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Understanding Network Dynamics: The Race is On

Date and Time
Tuesday, August 16, 2005 - 2:00pm to 3:30pm
Computer Science Small Auditorium (Room 105)
Professor Chen-Nee Chuah, from UC Davis
Jennifer Rexford
While the Internet plays an important role in our day-to-day lives, the global routing infrastructure is surprisingly fragile and the network dynamics of the Internet are not well understood. The RUBINET (Robust & Ubiquitous Networking) research group strives to leverage Internet measurement to characterize the interactions of various network components and across multiple layers. This talk will first give a high-level summary of our finding in terms of Internet routing dynamics. Then we will revisit the design decision of overlay networks to allow routing control at the application layer.

Given the increasing popularity of overlay networks, it is critical to ask the question: can overlay networks and underlying IP networks form a synergistic co-existence? Overlay networks attempt to take control over routing to achieve better performance in the presence of network failures or congestions. ISPs do the same by employing common traffic engineering techniques such as link weight settings, load balancing and routing policies. In this talk, I will illustrate how an uncoordinated effort to the two layers to recover from failures may cause performance degradation and unpredictable behavior from an ISP's view. We also show how current traffic engineering techniques are inadequate to deal with emerging overlay network services.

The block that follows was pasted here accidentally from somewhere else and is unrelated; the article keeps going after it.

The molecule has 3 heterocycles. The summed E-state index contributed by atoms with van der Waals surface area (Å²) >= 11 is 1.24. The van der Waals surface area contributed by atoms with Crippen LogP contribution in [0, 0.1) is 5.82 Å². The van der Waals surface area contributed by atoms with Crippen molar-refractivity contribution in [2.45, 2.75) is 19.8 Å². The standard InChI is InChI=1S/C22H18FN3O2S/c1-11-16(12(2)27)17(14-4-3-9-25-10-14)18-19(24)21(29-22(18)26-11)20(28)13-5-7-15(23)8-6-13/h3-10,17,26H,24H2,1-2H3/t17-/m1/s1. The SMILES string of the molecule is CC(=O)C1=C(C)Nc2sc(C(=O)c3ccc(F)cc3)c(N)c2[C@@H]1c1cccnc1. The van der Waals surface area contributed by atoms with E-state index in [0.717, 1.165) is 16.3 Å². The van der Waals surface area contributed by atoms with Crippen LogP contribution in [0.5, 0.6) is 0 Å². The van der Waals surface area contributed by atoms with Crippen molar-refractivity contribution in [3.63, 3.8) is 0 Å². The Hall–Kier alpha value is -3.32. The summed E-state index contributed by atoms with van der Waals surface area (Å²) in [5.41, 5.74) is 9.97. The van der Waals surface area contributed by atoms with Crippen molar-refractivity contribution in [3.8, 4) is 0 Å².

Multiple similar or dissimilar overlay networks making independent routing decisions could also experience race conditions, resulting in oscillations in both route selection and network load. I will present our analytical model for predicting the synchronization probability of two overlays and shows that it is non-negligible across a wide range of parameter settings, thus implying that the ill-effects of synchronization should not be ignored. The model is validated through simulations that are designed to capture the transient routing behavior of both the IP- and overlay-layers. The effects of factors such as path diversity (measured in round trip times) and probing aggressiveness on these race conditions will be discussed. Finally, I will discuss the implications of our study on the design of overlay networks and the choice of their path probling parameters.

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